Linking health and social care service funding to service user outcomes, instead of staff tasks, will improve support for older people with frailty, according to new best practice guidance.
The Fit for Frailty guidance (part two) recommends a move away from traditional ‘activity based’ contracts – where services are costed on time and delivery of tasks – to the model that sees providers paid for helping service users to achieve agreed goals.
This would ensure that outcomes relevant to older people with frailty, including quality of life, loneliness and pain, are properly considered in the development of services, the guidance says.
It also states that older people with frailty have the ‘most to gain’ from health and social care integration, and joining up services, such as personal budgets, is essential.
Professor John Young, national clinical director for integration and frail elderly at NHS England, and a member of the Fit for Frailty working group, said:
“Services which properly take into account the needs of older patients with frailty are already successful realities throughout the UK, but they are far from widespread. This guidance aims to help commissioners build on those examples, and make them routine.”
The guidance, published by the British Geriatrics Society, also recommends the creation of a series of health and care pathways to help prevent avoidable admissions to hospital and delayed discharges.
For example, it sets out a ‘pull out of hospital’ pathway, which would include providing safe alternatives to admission, sharing information about care plans and ensuring post-acute care is readily available and accessible.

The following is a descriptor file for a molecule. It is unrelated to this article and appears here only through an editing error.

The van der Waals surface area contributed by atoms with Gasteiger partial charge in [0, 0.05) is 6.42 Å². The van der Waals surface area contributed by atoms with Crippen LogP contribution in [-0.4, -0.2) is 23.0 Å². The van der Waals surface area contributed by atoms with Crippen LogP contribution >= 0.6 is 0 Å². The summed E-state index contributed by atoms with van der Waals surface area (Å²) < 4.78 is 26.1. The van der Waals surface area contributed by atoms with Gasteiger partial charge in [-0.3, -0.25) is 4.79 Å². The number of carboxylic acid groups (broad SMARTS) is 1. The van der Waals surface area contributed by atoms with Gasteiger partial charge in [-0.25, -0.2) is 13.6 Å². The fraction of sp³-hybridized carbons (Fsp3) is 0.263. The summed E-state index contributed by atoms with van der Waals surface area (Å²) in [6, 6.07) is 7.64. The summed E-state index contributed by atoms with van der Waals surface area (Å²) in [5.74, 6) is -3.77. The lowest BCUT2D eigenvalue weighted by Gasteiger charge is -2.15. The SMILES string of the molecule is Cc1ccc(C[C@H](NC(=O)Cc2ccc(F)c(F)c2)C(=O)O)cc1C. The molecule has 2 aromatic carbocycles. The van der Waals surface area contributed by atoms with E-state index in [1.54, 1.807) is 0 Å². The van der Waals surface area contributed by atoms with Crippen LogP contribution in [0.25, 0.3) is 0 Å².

Caroline Abrahams, charity director at Age UK, said: “At the moment older people who are living with frailty too often end up in a crisis situation with no other choice but to be admitted into hospital or a care home.
“By being proactive and taking account of the needs of the whole person, the crisis could be prevented and longer-term quality of life improved.”
The guidance also recommends services to:
- Ensure all older people with frailty receive a review of medical, functional, psychological and social needs, based on the principles of comprehensive geriatric assessment.
- Make interventions available to older people that improve their overall physical, mental and social functioning, focusing on an individual’s strengths, not deficits.
- Develop shared care and support plans by involving older people with frailty, their families and domiciliary care staff throughout all stages of the process.
The document follows Fit For Frailty (part one), which gives advice on the care of older people living with frailty in community and outpatient settings, including the development of personalised plans and routine assessments to identify the condition.
Gill Baker, vice president for clinical quality at the British Geriatrics Society and project lead for Fit for Frailty, added: “It is the job of clinicians and service providers to ensure that individual differences are accommodated, in order to restore control, preserve dignity and facilitate person-centred care for older people living with frailty and those close to them.”